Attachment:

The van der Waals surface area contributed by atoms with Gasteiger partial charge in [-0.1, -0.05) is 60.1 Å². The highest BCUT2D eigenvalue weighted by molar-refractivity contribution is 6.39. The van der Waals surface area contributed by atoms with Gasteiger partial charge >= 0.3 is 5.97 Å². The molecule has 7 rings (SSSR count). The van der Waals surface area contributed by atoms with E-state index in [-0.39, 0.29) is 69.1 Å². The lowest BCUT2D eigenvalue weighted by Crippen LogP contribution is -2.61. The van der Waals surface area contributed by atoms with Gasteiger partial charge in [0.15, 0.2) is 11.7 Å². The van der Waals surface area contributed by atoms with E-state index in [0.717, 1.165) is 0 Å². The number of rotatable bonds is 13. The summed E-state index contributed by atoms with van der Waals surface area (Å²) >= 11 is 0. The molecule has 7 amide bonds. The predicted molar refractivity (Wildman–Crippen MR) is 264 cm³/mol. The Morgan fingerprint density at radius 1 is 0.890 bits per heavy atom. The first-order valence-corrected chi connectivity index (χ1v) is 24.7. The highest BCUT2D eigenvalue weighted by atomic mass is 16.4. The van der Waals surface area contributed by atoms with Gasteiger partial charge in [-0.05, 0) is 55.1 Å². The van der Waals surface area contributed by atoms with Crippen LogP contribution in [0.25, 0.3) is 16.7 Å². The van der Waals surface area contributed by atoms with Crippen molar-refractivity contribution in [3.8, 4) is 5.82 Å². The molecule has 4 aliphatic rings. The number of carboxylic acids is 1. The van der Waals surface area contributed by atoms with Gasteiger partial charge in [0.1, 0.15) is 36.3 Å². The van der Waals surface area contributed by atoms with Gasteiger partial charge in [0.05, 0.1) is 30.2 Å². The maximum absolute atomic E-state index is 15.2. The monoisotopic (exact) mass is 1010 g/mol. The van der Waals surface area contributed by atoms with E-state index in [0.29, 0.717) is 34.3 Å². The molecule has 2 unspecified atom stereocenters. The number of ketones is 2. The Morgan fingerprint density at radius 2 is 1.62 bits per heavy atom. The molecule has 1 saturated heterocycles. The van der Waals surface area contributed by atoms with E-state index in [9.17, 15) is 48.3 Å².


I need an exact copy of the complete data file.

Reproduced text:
The van der Waals surface area contributed by atoms with Gasteiger partial charge in [-0.1, -0.05) is 60.1 Å². The highest BCUT2D eigenvalue weighted by molar-refractivity contribution is 6.39. The van der Waals surface area contributed by atoms with Gasteiger partial charge >= 0.3 is 5.97 Å². The molecule has 7 rings (SSSR count). The van der Waals surface area contributed by atoms with E-state index in [-0.39, 0.29) is 69.1 Å². The lowest BCUT2D eigenvalue weighted by Crippen LogP contribution is -2.61. The van der Waals surface area contributed by atoms with Gasteiger partial charge in [0.15, 0.2) is 11.7 Å². The van der Waals surface area contributed by atoms with E-state index in [0.717, 1.165) is 0 Å². The number of rotatable bonds is 13. The summed E-state index contributed by atoms with van der Waals surface area (Å²) >= 11 is 0. The molecule has 7 amide bonds. The predicted molar refractivity (Wildman–Crippen MR) is 264 cm³/mol. The Morgan fingerprint density at radius 1 is 0.890 bits per heavy atom. The first-order valence-corrected chi connectivity index (χ1v) is 24.7. The highest BCUT2D eigenvalue weighted by atomic mass is 16.4. The van der Waals surface area contributed by atoms with Gasteiger partial charge in [-0.05, 0) is 55.1 Å². The van der Waals surface area contributed by atoms with Crippen LogP contribution in [0.25, 0.3) is 16.7 Å². The van der Waals surface area contributed by atoms with Crippen molar-refractivity contribution in [3.8, 4) is 5.82 Å². The molecule has 4 aliphatic rings. The number of carboxylic acids is 1. The van der Waals surface area contributed by atoms with Gasteiger partial charge in [0.1, 0.15) is 36.3 Å². The van der Waals surface area contributed by atoms with Gasteiger partial charge in [0.05, 0.1) is 30.2 Å². The maximum absolute atomic E-state index is 15.2. The monoisotopic (exact) mass is 1010 g/mol. The van der Waals surface area contributed by atoms with E-state index in [0.29, 0.717) is 34.3 Å². The molecule has 2 unspecified atom stereocenters. The number of ketones is 2. The Morgan fingerprint density at radius 2 is 1.62 bits per heavy atom. The molecule has 1 saturated heterocycles. The van der Waals surface area contributed by atoms with E-state index in [9.17, 15) is 48.3 Å².